Are you looking for spooky Halloween-themed shows? Well, you’ve come to the wrong place. Stay tuned for our guide to legit everything worth going to this Hallows’ weekend. But for now, sate yourself with these totally, 100 percent normal show happenings. Well, strictly speaking they’re not “normal” at all, but you can pretend like it’s not Sexy Something Day for just one minute and stuff your ears with tunes instead of candy corn.
You know how leftovers are sometimes better than the meal was in its original form? That’s also true for CMJ apparently. It seems like some seriously great bands and musicians are lingering around town, taking breaks from their major projects and toying with new ones, old friends, and completely different sounds altogether. You too can dabble in all three this week (and beyond). See what we’ve got for you below.
CMJ is upon us, which translates to either the arrival of a complete shit show or (if you’re not really the observant type) venues suddenly appearing slightly more crowded with douchery than usual. Regardless of whether you’re in touch with the less-than-ideal reality for regular show-goers, or prefer to put on chakra glasses and render all those grayscale suits as rainbow zombies, you still gotta plan out this week just a little better than usual– having your friends drag you out of a cab, splash beer on your face, and carefully deposit your lifeless body at your favorite venue’s doorstep isn’t gonna fly. Instead, you’ll need PMA, advanced tickets, and whatever lies beyond this line.
It’s kind of a somber week (already) for show goers– mainly because one of the most reliable spots for an awesome underground/indie/neo-folk/punk/experimental/whatever show, the Silent Barn, suffered a fire late last week. Everybody’s OK, but the building itself is damaged (more on that later) to the point where shows have been suspended for at least the next month. They’re no dummies, they have insurance. But in order to act fast and get repairs done right-freakin’-now, Silent Barn is asking for donations. If charitable bitcoining isn’t your bag, there are other ways you can help.
It’s an interesting experience being in a public place with M. Lamar. Even in Bushwick, you can feel every eye in the room traveling back and forth between his long, stick-straight black hair, his various spikes, and jet black clothing. The artist– who performed Destruction, his multi-faceted theatrical black-metal opera last night at Issue Project Room— is probably like no one you’ve ever seen before. For one, M. Lamar truly lives his art (which is like nothing else out there at the moment), as evidenced in his speech and appearance: he drapes himself in the darkest blacks and speaks with passionate conviction. “Lately, I’ve been calling myself a ‘negro gothic devil-worshipping free black man in the blues tradition,'” he explained. It’s actually a modest description of what Lamar’s all about.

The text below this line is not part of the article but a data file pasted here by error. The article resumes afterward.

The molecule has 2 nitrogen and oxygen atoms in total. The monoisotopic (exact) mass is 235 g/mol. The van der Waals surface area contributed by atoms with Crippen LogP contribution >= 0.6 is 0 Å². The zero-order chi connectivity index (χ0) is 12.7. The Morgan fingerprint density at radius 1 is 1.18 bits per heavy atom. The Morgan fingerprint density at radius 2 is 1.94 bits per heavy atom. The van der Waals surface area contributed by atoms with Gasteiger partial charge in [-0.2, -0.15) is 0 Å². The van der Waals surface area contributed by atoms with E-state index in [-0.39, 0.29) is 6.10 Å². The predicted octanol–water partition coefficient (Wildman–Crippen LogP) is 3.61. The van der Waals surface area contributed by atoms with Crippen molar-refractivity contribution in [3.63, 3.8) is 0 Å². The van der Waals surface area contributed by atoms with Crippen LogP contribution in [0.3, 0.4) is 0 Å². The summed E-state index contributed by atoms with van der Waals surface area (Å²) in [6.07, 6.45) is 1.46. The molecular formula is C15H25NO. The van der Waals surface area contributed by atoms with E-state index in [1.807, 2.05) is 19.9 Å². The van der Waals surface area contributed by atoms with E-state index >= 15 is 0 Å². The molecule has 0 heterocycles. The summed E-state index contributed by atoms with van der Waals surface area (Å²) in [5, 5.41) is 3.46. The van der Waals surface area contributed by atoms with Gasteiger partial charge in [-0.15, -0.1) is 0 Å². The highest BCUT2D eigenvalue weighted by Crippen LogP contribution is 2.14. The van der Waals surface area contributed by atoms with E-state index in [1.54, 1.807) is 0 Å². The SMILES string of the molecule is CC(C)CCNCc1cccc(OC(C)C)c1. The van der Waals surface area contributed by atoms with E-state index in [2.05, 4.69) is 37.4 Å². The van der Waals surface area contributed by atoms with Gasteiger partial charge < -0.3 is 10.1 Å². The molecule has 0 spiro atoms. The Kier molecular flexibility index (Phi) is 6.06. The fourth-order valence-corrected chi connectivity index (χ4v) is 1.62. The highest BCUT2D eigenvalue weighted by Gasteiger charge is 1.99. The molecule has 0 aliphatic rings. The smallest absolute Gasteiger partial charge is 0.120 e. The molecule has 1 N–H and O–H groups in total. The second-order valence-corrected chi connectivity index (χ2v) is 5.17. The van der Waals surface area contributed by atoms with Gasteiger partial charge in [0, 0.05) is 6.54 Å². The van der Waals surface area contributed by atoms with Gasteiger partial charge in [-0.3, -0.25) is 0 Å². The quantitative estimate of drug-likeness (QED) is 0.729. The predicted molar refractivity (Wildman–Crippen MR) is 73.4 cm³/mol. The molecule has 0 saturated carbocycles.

Where has the sun gone? It’s cool, we needed a break anyway. Thankfully mood-appropriate bands are scooting into town reminding us of our impending doom. This week, scoop up sounds by the dominatrixes of noise, the best of just-above-underground electronic music, and gothy post-punk devotees.
Sure, comics are notorious navel-gazers, but the fun themes at these recurring shows encourage them to dig for more than just belly button lint.
The How I Learned Series
July 29, 8 pm at Union Hall: $6 advance, $10 at the door
The latest installment of this series, “You Don’t Have To Go Home But You Can’t Stay Here,” promises to be worth the price of admission. This show about getting kicked out of bars, being the last loser at a party, “the pursuit of fun,” and stupid decisions will feature Isaac Oliver, Ophira Eisenberg, Nancy Balbirer, Kate Greathead, Lynn Bixenspan and host Blaise Allysen Kearsley.
Gigawatts Fest is happening this weekend, which is great and all — I need my pop fix as much as the next guy. But sometimes I want to be surrounded by sounds that whinge, “I’mmmmmmm differentttttt.” If that’s you, too, get thee to these smaller shows where you’ll find acts that don’t exactly qualify as festival material, if you catch my drift.
If you had a chance to swing by Our Wicked Lady in the hours before their grand opening then maybe you found the loopy singer-songwriter Mac DeMarco throwin down dogs whilst a couple of his new tracks bumped on the boom box. Or perhaps you were stuck behind double-paned office windows, miles from anything resembling summer or fun, let alone new music. Stir not in jealousy, though, for the release of 25-year-old Rockaway resident Mac Demarco’s new “mini-LP” is just on the horizon.